Commentary

Greek Loan Would Violate IMF Charter

The proposed International Monetary Fund loan of $15 billion to Greece is wrong on two grounds. First, it violates the IMF’s charter. Second, it is an unwarranted favor to Europe that developing countries will perceive as being at their expense.

The IMF suffers from mission creep. Although created for balance of payments rescues, it now wants to stage fiscal rescues too — that means bigger budgets and more staff, the two unwritten goals of any bureaucracy.

The articles of association of the IMF state clearly its aim to provide loans for balance of payments support. Greece has a huge fiscal need but no balance of payments need. Greek importers can get all the euros they wants from Greek banks, which get euros from the European Central Bank. The IMF is by definition a monetary authority, and Greece has no monetary issues — it surrendered its monetary powers to the ECB Bank on joining the eurozone. Some eurozone countries have fiscal crises, but these are Europe’s problem, not the IMF’s.

It is easy for the IMF to jump into this mess, but will be hard to extricate itself if things go wrong.”

The IMF’s funds proved wholly inadequate to meet balance of payments needs during the Great Recession of 2007-09. So member countries tripled its lending resources to meet future balance of payments crises, which presumably did not include fiscal crises.

If Greece gets an IMF lifeline, bond speculators will logically attack the other eurozone countries with large deficits — Portugal, Spain and maybe Italy. Rescuing them would empty the coffers of the IMF. Yet it would be politically difficult to say no to Spain or Italy after saying yes to Greece.

Historically, there was a clear division of work between the World Bank and IMF. The Bank provided fiscal support for development, so its loans entered the budgets of borrowers. The IMF provided hard currency for balance of payments support. This hard currency was purchased by the central bank of the borrower, and went into the borrower’s foreign exchange reserves, not its budget. Indeed, loans from the IMF were technically called “purchases” of hard currency, and repayments were called “repurchases.”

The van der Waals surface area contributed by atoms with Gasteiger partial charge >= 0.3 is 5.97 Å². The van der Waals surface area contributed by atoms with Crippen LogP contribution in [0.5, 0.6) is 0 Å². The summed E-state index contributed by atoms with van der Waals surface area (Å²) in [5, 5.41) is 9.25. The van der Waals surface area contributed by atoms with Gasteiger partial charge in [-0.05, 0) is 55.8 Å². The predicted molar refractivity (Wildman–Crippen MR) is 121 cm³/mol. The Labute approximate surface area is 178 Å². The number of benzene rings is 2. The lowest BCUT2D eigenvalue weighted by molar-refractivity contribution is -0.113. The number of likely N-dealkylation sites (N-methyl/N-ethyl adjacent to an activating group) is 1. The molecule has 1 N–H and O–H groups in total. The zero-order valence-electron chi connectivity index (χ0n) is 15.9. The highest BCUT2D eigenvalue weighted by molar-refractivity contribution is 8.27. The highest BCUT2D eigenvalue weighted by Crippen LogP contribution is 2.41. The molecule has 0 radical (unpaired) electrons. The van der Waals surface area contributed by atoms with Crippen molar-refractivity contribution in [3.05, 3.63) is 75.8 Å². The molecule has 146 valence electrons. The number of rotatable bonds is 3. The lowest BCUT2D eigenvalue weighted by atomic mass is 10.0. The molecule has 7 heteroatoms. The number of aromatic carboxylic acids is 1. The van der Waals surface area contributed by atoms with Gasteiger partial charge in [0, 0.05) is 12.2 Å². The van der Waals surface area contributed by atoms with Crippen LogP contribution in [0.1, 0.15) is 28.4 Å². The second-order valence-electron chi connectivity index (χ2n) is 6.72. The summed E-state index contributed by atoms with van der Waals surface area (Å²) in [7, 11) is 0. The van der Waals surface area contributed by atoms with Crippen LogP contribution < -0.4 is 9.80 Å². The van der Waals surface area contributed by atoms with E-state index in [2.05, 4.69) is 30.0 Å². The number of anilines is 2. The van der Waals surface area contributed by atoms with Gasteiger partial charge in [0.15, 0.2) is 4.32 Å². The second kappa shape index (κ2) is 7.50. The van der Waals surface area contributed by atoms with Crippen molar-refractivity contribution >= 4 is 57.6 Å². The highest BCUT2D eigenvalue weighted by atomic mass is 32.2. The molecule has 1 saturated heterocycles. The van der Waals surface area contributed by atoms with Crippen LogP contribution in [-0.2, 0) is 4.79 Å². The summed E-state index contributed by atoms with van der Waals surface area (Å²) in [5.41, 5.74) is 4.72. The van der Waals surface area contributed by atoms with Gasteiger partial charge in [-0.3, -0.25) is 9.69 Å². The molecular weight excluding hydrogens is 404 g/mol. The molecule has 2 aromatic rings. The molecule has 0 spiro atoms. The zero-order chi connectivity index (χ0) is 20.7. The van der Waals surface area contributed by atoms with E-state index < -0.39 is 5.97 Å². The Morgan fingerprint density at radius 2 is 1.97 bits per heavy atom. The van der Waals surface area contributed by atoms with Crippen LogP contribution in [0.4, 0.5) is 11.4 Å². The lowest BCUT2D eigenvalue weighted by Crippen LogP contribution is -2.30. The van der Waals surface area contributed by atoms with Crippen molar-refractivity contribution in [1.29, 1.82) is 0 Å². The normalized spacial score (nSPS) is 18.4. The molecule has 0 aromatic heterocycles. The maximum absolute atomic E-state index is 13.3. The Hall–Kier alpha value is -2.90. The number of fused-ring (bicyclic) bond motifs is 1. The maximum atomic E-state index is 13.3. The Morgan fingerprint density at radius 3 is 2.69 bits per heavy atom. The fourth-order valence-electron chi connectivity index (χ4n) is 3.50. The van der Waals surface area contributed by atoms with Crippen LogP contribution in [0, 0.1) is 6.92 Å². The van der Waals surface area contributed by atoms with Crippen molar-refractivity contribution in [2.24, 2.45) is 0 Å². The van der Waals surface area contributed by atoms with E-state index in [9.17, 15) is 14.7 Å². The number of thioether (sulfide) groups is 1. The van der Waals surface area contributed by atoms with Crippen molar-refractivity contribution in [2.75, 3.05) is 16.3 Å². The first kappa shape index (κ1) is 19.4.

This Bank-IMF division of labor has blurred since 1991. Ex-communist countries needed massive support, and it was politically expedient to use the full resources of the Bank and IMF. The blurring was rationalized by arguing that the IMF always sought fiscal stringency when lending. Further, even when such loans went to central banks, they enabled central banks to give more budget support to their governments. This blurring also facilitated emergency loans during the Asian Financial crisis. IMF loans to Russia and Argentina were formally allowed to enter the budgets of the borrowers.

By the same logic, say Europeans, the IMF should give fiscal support to Greece. They are wrong. Argentina, Russia and all the other IMF borrowers had serious balance of payments problems. The IMF gave loans to tackle these balance of payments problems — in accordance with its charter — and the fiscal support was just a supplementary benefit.

Greece, however, has no balance of payments problem. Any IMF rescue would be straightforward fiscal support, violating the IMF’s charter. Why would it do this? To bestow a special favor on Europeans, its dominant shareholders.

Developing countries should be expected to protest. They are the main candidates for future IMF loans, and so feel they have the most to lose through fund diversion. The poorer members do not have the political or economic strength to stand up to Europe, but the BRICs (Brazil, Russia, India, China) do. The BRICs have contributed to the IMF’s expanded coffers and need to worry about the husbanding of those resources.

The IMF is supposed to be lender of last resort. Europeans want it to be among the lenders of first resort in this crisis. Greece can, after all, borrow from the markets, but it will have to pay 7% interest. Instead of relying on market discipline, the Europeans seek to use IMF to organize a rescue package with an interest rate averaging maybe 5%. This implicit interest subsidy is justified by saying Greece will default if it has to pay 7 % interest. Maybe, but many analyses suggest that Greece is fundamentally insolvent and will likely default anyway.

It is easy for the IMF to jump into this mess, but will be hard to extricate itself if things go wrong. Developing countries should protest that limited IMF funds are being put at risk just to spare Europe from taking care of its own.

Swaminathan S. Anklesaria Aiyar is a research fellow at the Cato Institute’s Center for Global Liberty and Prosperity in Washington, D.C.